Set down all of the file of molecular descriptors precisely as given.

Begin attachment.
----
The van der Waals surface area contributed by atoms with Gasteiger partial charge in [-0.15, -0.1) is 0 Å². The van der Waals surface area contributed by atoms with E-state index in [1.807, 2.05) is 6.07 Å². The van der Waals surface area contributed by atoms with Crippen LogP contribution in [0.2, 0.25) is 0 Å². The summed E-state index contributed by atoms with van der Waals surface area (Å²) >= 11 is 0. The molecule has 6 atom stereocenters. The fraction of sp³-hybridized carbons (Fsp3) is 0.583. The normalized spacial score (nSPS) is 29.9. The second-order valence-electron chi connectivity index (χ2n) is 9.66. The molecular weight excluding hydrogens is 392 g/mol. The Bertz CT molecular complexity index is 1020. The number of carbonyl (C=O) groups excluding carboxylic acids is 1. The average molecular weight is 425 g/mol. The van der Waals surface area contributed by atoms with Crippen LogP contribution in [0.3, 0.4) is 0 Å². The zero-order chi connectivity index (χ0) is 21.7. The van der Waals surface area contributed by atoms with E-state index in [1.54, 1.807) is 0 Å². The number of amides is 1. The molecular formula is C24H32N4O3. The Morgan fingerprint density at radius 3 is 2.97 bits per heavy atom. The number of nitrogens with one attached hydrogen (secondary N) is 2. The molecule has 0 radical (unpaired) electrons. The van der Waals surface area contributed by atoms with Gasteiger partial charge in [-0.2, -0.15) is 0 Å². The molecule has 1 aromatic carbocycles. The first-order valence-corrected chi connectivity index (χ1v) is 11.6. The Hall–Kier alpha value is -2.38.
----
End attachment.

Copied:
The van der Waals surface area contributed by atoms with Gasteiger partial charge in [-0.15, -0.1) is 0 Å². The van der Waals surface area contributed by atoms with E-state index in [1.807, 2.05) is 6.07 Å². The van der Waals surface area contributed by atoms with Crippen LogP contribution in [0.2, 0.25) is 0 Å². The summed E-state index contributed by atoms with van der Waals surface area (Å²) >= 11 is 0. The molecule has 6 atom stereocenters. The fraction of sp³-hybridized carbons (Fsp3) is 0.583. The normalized spacial score (nSPS) is 29.9. The second-order valence-electron chi connectivity index (χ2n) is 9.66. The molecular weight excluding hydrogens is 392 g/mol. The Bertz CT molecular complexity index is 1020. The number of carbonyl (C=O) groups excluding carboxylic acids is 1. The average molecular weight is 425 g/mol. The van der Waals surface area contributed by atoms with Crippen LogP contribution in [0.3, 0.4) is 0 Å². The zero-order chi connectivity index (χ0) is 21.7. The van der Waals surface area contributed by atoms with E-state index in [1.54, 1.807) is 0 Å². The number of amides is 1. The molecular formula is C24H32N4O3. The Morgan fingerprint density at radius 3 is 2.97 bits per heavy atom. The number of nitrogens with one attached hydrogen (secondary N) is 2. The molecule has 0 radical (unpaired) electrons. The van der Waals surface area contributed by atoms with Gasteiger partial charge in [-0.2, -0.15) is 0 Å². The molecule has 1 aromatic carbocycles. The first-order valence-corrected chi connectivity index (χ1v) is 11.6. The Hall–Kier alpha value is -2.38.